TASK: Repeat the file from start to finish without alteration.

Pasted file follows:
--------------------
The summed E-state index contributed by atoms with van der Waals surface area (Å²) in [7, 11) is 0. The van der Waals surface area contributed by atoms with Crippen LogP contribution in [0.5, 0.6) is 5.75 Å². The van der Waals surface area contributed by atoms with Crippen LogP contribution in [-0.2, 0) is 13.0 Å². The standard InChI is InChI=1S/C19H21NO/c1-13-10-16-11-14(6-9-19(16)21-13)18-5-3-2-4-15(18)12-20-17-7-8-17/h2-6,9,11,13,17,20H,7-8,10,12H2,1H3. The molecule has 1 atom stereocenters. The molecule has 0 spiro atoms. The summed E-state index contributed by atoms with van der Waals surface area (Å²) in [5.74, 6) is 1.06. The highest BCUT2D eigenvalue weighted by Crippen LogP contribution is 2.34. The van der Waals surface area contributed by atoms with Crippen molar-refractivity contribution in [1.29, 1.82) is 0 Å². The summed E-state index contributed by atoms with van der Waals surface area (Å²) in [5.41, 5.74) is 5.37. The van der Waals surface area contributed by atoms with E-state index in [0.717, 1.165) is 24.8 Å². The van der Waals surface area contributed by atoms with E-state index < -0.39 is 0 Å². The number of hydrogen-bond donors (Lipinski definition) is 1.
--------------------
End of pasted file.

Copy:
The summed E-state index contributed by atoms with van der Waals surface area (Å²) in [7, 11) is 0. The van der Waals surface area contributed by atoms with Crippen LogP contribution in [0.5, 0.6) is 5.75 Å². The van der Waals surface area contributed by atoms with Crippen LogP contribution in [-0.2, 0) is 13.0 Å². The standard InChI is InChI=1S/C19H21NO/c1-13-10-16-11-14(6-9-19(16)21-13)18-5-3-2-4-15(18)12-20-17-7-8-17/h2-6,9,11,13,17,20H,7-8,10,12H2,1H3. The molecule has 1 atom stereocenters. The molecule has 0 spiro atoms. The summed E-state index contributed by atoms with van der Waals surface area (Å²) in [5.74, 6) is 1.06. The highest BCUT2D eigenvalue weighted by Crippen LogP contribution is 2.34. The van der Waals surface area contributed by atoms with Crippen molar-refractivity contribution in [1.29, 1.82) is 0 Å². The summed E-state index contributed by atoms with van der Waals surface area (Å²) in [5.41, 5.74) is 5.37. The van der Waals surface area contributed by atoms with E-state index in [0.717, 1.165) is 24.8 Å². The van der Waals surface area contributed by atoms with E-state index < -0.39 is 0 Å². The number of hydrogen-bond donors (Lipinski definition) is 1.